Eyewitness Rex Enojo, 28, was a block away from the first of two explosions in Jolo just before noon on Monday, but it was so powerful that he fell to the ground.
Enojo, who sells pipes, told MindaNews in a phone interview that he saw mangled bodies of soldiers and children thrown across the street. He opted to stay on the ground for several minutes as chaos ensued around him.
Police said the first explosion occurred at 11:53 a.m. near Paradise Enterprises Grocery and Syntax along Serantes St. corner Plaza Rizal in Barangay Walled City. The second blast happened at 1:03 p.m. also in Barangay Walled City, just about a hundred meters away from the site of the first blast.
The death toll rose to 15, seven of whom were soldiers, and at least 75 soldiers, policemen and civilians injured by the blasts.
The Joint Task Force Sulu (JTFS) said that a parked motorcycle near an M-35 military truck exploded, the reason many soldiers were among the casualties.
Enojo said soldiers were loading crates of food – bought from Paradise grocery store – to the truck, aided by Badjao children in exchange of money, reportedly a common site in downtown Jolo.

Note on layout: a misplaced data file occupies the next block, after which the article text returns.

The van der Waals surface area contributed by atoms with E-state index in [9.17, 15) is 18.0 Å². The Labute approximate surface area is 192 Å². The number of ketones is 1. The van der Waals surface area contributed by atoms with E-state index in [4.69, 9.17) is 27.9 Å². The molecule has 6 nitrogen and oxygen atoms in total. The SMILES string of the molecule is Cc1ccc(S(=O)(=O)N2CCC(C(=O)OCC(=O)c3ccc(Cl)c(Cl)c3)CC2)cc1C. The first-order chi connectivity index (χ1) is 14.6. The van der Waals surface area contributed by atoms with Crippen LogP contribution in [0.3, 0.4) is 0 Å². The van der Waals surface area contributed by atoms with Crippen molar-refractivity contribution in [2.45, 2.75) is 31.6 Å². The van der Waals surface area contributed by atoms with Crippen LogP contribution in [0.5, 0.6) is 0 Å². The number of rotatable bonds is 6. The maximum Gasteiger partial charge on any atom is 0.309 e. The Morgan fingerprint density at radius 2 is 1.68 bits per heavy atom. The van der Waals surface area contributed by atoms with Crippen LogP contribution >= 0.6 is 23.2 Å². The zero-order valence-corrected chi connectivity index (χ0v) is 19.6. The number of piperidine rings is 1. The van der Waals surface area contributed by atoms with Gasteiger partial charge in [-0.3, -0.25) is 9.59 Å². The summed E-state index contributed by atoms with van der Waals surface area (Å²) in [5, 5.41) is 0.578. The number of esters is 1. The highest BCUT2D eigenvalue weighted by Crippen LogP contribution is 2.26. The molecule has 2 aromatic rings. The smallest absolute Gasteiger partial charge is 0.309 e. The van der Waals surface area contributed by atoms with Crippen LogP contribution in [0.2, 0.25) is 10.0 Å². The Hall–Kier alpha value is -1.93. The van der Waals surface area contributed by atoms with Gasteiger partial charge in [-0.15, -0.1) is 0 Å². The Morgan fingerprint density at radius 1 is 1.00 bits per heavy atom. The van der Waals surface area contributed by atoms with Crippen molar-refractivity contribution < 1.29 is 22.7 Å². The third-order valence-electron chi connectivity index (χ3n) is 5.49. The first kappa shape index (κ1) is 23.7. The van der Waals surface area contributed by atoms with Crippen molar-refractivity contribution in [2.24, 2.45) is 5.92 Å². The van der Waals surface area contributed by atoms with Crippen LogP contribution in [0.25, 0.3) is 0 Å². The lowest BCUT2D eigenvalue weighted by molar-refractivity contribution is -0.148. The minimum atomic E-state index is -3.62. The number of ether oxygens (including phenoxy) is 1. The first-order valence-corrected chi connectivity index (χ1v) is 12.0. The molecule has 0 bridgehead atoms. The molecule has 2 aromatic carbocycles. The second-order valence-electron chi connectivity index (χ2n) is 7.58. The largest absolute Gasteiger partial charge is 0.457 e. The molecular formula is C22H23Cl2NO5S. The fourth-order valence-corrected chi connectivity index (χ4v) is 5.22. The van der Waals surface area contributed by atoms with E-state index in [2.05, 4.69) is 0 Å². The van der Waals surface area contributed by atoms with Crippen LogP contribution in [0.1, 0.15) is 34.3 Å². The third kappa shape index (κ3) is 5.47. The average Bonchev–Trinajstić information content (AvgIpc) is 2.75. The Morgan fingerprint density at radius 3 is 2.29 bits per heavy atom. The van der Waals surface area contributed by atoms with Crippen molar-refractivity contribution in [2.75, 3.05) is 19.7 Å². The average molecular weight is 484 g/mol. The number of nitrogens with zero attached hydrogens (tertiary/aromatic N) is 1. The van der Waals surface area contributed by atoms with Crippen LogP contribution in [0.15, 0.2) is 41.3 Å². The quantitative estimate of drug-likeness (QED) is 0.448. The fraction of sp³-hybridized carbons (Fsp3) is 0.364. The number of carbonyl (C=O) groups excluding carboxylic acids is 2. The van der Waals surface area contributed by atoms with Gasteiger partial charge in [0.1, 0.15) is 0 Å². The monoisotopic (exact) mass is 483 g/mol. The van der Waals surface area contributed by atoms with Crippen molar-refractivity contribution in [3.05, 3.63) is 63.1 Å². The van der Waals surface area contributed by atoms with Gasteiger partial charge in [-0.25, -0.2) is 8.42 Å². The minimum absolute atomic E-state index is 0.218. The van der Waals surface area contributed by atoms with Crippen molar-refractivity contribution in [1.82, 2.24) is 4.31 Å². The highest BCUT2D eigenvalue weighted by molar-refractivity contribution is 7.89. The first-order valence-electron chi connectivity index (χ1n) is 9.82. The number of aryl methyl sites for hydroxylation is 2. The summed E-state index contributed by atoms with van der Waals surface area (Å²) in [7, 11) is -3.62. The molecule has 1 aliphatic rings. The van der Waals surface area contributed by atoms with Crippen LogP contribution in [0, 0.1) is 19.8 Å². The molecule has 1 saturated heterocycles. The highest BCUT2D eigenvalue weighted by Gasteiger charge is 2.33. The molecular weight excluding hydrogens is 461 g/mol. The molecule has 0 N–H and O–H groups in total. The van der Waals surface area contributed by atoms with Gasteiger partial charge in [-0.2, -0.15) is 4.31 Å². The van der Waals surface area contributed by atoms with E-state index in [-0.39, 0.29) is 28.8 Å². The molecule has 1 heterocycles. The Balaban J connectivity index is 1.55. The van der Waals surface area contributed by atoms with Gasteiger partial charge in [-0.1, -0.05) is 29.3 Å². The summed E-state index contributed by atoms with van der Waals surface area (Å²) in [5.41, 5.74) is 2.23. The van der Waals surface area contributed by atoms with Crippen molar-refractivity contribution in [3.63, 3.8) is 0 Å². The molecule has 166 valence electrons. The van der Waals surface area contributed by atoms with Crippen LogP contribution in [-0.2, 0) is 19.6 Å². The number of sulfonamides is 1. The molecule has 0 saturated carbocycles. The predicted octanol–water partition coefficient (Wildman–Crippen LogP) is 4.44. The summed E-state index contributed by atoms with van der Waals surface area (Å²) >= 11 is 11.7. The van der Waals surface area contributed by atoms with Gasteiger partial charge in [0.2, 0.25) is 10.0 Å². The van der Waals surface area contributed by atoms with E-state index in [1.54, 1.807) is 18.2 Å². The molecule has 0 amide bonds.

He said when he finally stood up, he saw the carnage along Serantes Street: all the windows of the nearby stores were shattered to pieces.
“There were four bodies I saw lying outside a fast food shop and people were running,” he recalled.
Enojo said he, too, ran. But minutes later, a second bomb exploded not far from the site of the first blast.
He said he went back in time to see a wounded PNP Special Action Force policeman and civilians being carried away by rescuers.
The first explosion occurred near the Our Lady of Mount Carmel Cathedral where at least 20 persons were killed and over a hundred were wounded during the twin explosions in January last year, said Sonny Abing, Sulu information officer.
Jolo town Mayor Kerkhar Tan immediately ordered a lockdown of the entire municipality after the blasts but rescinded his order Tuesday.
In Manila, Philippine Army Chief Lt. General Cirilito Sobejana proposed placing the entire island of Sulu under Martial Law.
Sulu Gov. Abdusakur Tan, however, opposed the idea, saying the island residents do not need that and that the new Anti-Terrorism Act is enough to combat the Abu Sayyaf threat.
Tan, who convened a crisis management meeting after last Monday’s bombing, has ordered security to be tightened in Sulu and enforcement of an 8 p.m. to 5 a.m. curfew in Jolo.
He also directed the Philippine Coast Guard and the PNP Maritime Group to inspect incoming cargoes of ammonium nitrate, a chemical compound used as fertilizer but is also a component for explosives.
Tan also ordered motorcycle riders to lower their facemasks when passing through Army and police checkpoints. (Froilan Gallardo / MindaNews)